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Yielding to pressure from the Congress and lobbying groups, President Reagan signed into law earlier this month a bill that establishes a Pell Grant family-contribution schedule for 1983-1984 and 1984-1985 that protects about 1 million needy students from having their Pell Grant aid reduced.

Although the bill, S2852, provides for no appropriations, it guarantees that about the same number of students who received Pell Grants this year, estimated at almost 2 million, will be eligible to receive maximum grants of $1,800 next year.

The law also contains provisions that give either the House or the Senate the power to veto Education Department rules for Pell Grants and Guaranteed Student Loans.

After making initial cutbacks last year and with many legislators facing reelection this year, Congress has been increasingly insistent that any further cuts in these programs would take away the "safety net'' protecting the poor.

The new law also restores benefits to about 50,000 veterans who lost aid last year as a result of new restrictions imposed on students.

The Education Department has extended the public comment period for its proposed regulations for special-education programs and will be issuing a new set of program guidelines next year, according to a department spokesman.

The announcement will be made shortly in the Federal Register, along with a detailed description of the six provisions of the proposed regulations that were withdrawn last month by Secretary of Education Terrel H. Bell.

The comment period, which was scheduled to expire Nov. 2, will continue until Dec. 2.

A federal district judge in Los Angeles has threatened to hold federal attorneys in contempt if they continue to mock the way he is handling the trial of an alleged draft-registration resister.

U.S. District Judge Terry J. Hatter Jr. said last week that the language contained in a U.S. Justice Department refusal to provide him with confidential documents regarding federal government plans to prosecute nonregistrants was "un-called for." He added that he would hold a contempt hearing after the trial if federal attorneys failed to tone down their language.

Judge Hatter is hearing the case of David Wayte, a 21-year-old college student from Pasedena. The judge has asked the federal government to prove that it has not unfairly chosen to prosecute Mr. Wayte as a result of his belligerant stance against registration. He has also asked presidential counselor Edwin Meese 3d to testify at the trial.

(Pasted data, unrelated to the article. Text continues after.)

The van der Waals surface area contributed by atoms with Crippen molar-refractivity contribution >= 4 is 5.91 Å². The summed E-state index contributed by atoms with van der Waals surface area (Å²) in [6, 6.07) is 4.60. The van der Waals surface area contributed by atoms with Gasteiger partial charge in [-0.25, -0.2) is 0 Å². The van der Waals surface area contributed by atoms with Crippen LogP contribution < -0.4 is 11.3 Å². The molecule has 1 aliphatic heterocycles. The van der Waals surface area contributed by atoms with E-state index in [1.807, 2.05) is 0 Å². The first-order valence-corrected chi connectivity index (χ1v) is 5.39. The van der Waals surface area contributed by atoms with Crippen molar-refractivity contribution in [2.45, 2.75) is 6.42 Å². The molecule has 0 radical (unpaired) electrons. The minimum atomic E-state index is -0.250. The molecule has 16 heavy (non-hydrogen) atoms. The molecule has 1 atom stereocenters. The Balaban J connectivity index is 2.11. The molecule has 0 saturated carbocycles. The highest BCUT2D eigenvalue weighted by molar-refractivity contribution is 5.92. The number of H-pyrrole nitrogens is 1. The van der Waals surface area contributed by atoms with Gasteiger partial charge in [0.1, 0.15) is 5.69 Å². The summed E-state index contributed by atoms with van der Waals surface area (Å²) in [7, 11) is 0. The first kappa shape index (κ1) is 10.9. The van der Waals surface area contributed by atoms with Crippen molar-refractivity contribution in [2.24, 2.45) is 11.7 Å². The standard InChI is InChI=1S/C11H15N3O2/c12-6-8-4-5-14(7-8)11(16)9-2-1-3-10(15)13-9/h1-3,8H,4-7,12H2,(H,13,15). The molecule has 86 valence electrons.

In related developments:

A federal district judge in Cleveland last week sentenced convicted draft-registration resister Mark Schmucker to two years of public service in a hospital for the mentally retarded. Mr. Schmucker, a 22-year-old student at Goshen College, a Mennonite institution, was also placed on three years probation and ordered to pay a $4,000 fine.

A task force created by President Reagan last year to investigate the nation's military manpower situation reported last week that the nation's volunteer army is working, and that the armed forces can achieve their goal of expanding military ranks by 188,000 men within the next five years without a draft.

Consumers Union, the nonprofit organization that evaluates consumer goods and publishes the results in a monthly magazine, has for the first time joined forces with another group to conduct a study of educational computers and related products.

The Educational Products Information Exchange, which evaluates products in the education market, joined cu in announcing the project last Thursday in Los Angeles.

The two groups have worked together for the last 10 months. epie's executive director, P. Kenneth Komoski, says they have already evaluated most of the education systems on the market.

The groups got their biggest financial boost days before they announced their partnership, when the Ford Foundation awarded them a $300,000 grant. The project has been operating on other grants.

School districts are in danger of buying equipment that is of little practical value, technically faulty, or unable to adapt to new developments in computers, said Mr. Komoski.

"There is a big discrepancy in what is capable of being delivered and what is now being pumped in [to the marketplace]," he said.

The two groups have prepared reports about computer systems and their software that school districts will be able to buy starting next month. Mr. Komoski said he expects more than 10 percent of the nation's districts to subscribe to the evaluation service within a year.

Mr. Komoski said the two organizations hope to create a network among educators that will "hold computer firms accountable for what they produce."

Richard Cross, Consumers' Union's executive director, joined Mr. Komoski in making the Los Angeles announcement.

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